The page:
By Ping Feng
Hello everyone, my name is Ping Feng. I’m currently a graduate student in School of Media and Communication at Temple University, major in Media Studies and Production. I’m very excited to join the Digital Scholarship program in 2015 and looking forward to getting the most out of it. Last year, some of the Digital Scholarship Graduate Students explored the application of textual analysis tools and methodology in digital humanity studies. This has inspired me to further explore tools and methodologies for non-textual analysis, particularly the digital video and image analysis, since the volume of digital videos has grown dramatically. This can be seen, for instance, in the rapid development of information technology and the subsequent demand for more efficient retrieval and analysis on digital video content.
In reviewing existing studies in digital video analysis technologies and projects, I argue that digital video analysis can be divided into two approaches, depending on the types of metadata extraction and research goals. The first is to extract the “hard data”, which includes some production related data such as production time, location, run time, number of frames and bits, number of cuts and average shot length and so on. This kind of data sometimes even comes with the production process and has lower technology bundles. The purpose is usually to compare and analyze the editing styles differences over time or over different ownership.
The second approach is to extract “soft data”, which deals with the content of the video, such as key frames extraction, major color tone summarization, speech recognition and transcription into text, and even a combination of all of these to provide a semantic description of the video content. This approach usually has higher technological bundles and usually serves the purpose of narrative style analysis. These two types of metadata, though with different emphases, both serve the purpose of better navigation and efficient retrieval of the data so that users could jump directly and precisely to the video clips in which they are interested. Both of these types of data could be achieved manually, while the ultimate goal is to do it automatically.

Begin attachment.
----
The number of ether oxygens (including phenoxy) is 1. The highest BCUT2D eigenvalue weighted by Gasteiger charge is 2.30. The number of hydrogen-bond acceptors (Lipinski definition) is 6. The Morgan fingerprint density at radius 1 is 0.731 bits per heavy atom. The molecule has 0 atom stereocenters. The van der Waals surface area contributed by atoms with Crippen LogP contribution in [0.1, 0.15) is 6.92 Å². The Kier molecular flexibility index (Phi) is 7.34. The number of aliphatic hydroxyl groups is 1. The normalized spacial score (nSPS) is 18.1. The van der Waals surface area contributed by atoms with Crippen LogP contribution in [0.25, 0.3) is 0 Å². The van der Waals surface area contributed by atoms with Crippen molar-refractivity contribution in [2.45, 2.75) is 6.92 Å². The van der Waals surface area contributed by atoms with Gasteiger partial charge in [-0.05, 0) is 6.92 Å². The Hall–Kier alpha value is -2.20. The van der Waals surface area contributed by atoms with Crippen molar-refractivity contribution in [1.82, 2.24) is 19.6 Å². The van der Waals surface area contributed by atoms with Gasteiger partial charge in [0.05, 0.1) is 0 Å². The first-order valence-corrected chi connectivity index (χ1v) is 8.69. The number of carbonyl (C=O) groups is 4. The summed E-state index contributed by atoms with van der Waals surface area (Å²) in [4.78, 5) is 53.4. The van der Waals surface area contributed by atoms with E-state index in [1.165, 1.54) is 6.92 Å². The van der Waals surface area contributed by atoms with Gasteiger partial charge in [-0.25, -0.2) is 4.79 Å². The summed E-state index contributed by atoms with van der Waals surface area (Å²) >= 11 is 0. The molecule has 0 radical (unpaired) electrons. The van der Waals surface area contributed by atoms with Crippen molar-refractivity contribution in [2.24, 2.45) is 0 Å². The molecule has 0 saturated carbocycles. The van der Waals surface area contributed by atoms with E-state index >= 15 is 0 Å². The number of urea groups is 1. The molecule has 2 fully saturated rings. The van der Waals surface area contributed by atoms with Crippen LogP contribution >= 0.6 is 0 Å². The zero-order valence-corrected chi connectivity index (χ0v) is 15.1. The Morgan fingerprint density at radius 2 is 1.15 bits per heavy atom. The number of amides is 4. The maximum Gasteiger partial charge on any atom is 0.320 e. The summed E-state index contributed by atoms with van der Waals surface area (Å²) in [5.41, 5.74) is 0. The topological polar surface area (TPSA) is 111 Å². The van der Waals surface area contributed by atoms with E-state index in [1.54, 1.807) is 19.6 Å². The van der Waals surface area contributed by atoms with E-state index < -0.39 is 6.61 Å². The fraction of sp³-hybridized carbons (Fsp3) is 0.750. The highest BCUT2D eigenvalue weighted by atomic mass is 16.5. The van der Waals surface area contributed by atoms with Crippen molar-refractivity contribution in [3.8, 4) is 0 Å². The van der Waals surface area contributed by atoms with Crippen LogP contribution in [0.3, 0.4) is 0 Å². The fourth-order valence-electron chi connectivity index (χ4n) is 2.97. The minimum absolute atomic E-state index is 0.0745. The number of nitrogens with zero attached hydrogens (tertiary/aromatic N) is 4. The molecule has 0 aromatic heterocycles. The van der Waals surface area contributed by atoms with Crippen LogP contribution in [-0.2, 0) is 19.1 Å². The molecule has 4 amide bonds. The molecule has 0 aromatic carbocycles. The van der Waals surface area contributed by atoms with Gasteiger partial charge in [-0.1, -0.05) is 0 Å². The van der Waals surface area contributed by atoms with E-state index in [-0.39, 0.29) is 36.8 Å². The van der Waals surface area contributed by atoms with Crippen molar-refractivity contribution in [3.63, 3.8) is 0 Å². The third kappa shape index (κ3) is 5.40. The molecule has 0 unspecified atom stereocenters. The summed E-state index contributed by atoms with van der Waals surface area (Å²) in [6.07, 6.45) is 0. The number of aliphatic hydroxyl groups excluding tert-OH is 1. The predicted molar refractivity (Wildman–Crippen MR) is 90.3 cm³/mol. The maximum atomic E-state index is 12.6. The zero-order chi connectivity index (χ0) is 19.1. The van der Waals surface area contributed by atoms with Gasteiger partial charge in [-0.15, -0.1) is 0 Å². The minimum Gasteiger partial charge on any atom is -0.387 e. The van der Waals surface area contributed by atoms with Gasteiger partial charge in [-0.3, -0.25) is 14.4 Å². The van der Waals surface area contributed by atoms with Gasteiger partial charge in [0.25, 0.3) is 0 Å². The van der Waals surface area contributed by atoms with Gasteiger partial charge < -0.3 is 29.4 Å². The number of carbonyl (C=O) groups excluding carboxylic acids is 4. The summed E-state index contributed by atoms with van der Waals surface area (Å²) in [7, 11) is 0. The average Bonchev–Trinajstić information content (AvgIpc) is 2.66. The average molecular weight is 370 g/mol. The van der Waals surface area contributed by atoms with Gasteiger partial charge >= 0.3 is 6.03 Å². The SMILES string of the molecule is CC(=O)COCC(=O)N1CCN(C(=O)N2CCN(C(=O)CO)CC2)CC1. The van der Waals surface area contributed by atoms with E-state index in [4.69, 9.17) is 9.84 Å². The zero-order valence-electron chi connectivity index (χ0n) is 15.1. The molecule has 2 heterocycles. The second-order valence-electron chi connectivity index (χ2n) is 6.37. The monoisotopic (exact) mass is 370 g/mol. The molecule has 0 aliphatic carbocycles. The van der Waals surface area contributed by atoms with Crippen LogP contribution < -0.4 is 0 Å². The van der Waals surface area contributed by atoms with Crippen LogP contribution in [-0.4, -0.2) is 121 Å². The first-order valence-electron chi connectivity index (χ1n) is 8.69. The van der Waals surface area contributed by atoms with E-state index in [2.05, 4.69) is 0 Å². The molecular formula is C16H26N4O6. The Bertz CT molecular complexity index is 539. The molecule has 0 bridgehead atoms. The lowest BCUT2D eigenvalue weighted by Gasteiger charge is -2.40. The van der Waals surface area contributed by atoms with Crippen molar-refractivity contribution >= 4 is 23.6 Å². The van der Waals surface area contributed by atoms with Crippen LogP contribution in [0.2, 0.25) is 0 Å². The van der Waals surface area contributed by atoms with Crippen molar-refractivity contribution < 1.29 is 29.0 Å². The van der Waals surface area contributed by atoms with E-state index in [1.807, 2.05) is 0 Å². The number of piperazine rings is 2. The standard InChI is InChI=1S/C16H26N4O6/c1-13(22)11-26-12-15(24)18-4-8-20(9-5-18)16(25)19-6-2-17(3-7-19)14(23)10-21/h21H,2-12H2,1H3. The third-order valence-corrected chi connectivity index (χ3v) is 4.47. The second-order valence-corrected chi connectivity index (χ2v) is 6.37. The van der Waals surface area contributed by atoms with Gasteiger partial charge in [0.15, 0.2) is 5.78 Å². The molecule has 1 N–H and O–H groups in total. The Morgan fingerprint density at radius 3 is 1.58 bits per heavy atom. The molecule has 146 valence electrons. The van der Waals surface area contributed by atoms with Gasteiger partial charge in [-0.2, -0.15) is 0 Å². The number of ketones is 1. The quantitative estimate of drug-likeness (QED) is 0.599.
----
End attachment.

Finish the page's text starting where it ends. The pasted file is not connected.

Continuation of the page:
Besides the technological bundles, many people have argued theoretically about the feasibility of content analyses of film or video clips. They view it as “a form of arts” and therefore “has no room for numbers and measurement”, as mentioned by Bosse & Tsivian, the founder of Cinemetrics.lv. However, video analysis has much in common with textual data analysis: just like we count the frequency of certain keywords and further analyze the writing styles in text analysis, we also count the number of cuts, Arithmetical Length of Shots (ALS) to evaluate the average timing, pace as well as editing styles of the film or video.
One of the prominent projects has been done is the Cinemetrics by Bosse and Tsivian from University of Chicago. The project aims to create a free open source of film editing data accessible online based on common collaboration. Until 2011, there had been approximately 6,900 film editing data contributed by almost 6,000 individuals since its establishment four years ago.
[The Interface of Cinemetrics Film Editing Data Counting Tools]
Note: This is the classic version of the tool (download here, requires flash player plugin installed in browser). It is like a stopwatch that records the times at which you click your mouse or keyboard button. You are presented with a simple interface which allows you to push buttons as shots on the movie player switch. The software must be run simultaneously with the user watching the movie. An advanced frame accurate beta version tool can be accessed here ).
[A Sample of A Film Editing Data Display]
Note: the red curve shows a general editing swing; the shot length has been color coded so that it is easier to eye-bowl the distribution of the shots with different lengths for further analyses.
Although this project has inspired many other scholars in utilizing its data and tools for cinematic studies and establishing resemble database, which I will explain further in Part II, the major issue of this project is that it is still based on manual extraction of data, which is not a long-term solution in responding to the request of fast retrieval and analysis of soared volume of digital video data, and it only focuses on collecting editing decision related metadata, which is quite limited.